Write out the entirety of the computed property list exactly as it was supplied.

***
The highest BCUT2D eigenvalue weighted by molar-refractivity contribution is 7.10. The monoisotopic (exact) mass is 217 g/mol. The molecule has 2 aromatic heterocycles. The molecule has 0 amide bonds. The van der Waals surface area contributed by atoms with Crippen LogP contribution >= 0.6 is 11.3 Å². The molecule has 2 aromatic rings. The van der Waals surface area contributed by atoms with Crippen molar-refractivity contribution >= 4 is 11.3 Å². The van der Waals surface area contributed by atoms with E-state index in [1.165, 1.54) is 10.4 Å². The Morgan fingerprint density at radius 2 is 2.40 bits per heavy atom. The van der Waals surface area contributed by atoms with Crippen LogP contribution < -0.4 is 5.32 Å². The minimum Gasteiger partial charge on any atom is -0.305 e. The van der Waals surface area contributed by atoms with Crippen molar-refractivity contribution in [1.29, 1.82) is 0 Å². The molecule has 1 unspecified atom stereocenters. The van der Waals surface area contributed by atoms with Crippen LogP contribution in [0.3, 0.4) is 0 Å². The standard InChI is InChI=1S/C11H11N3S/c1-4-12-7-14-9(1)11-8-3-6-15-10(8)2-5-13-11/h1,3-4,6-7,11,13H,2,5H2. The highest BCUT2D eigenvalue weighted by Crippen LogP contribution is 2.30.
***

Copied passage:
The highest BCUT2D eigenvalue weighted by molar-refractivity contribution is 7.10. The monoisotopic (exact) mass is 217 g/mol. The molecule has 2 aromatic heterocycles. The molecule has 0 amide bonds. The van der Waals surface area contributed by atoms with Crippen LogP contribution >= 0.6 is 11.3 Å². The molecule has 2 aromatic rings. The van der Waals surface area contributed by atoms with Crippen molar-refractivity contribution >= 4 is 11.3 Å². The van der Waals surface area contributed by atoms with E-state index in [1.165, 1.54) is 10.4 Å². The Morgan fingerprint density at radius 2 is 2.40 bits per heavy atom. The van der Waals surface area contributed by atoms with Crippen LogP contribution < -0.4 is 5.32 Å². The minimum Gasteiger partial charge on any atom is -0.305 e. The van der Waals surface area contributed by atoms with Crippen molar-refractivity contribution in [1.29, 1.82) is 0 Å². The molecule has 1 unspecified atom stereocenters. The van der Waals surface area contributed by atoms with Crippen LogP contribution in [0.3, 0.4) is 0 Å². The standard InChI is InChI=1S/C11H11N3S/c1-4-12-7-14-9(1)11-8-3-6-15-10(8)2-5-13-11/h1,3-4,6-7,11,13H,2,5H2. The highest BCUT2D eigenvalue weighted by Crippen LogP contribution is 2.30.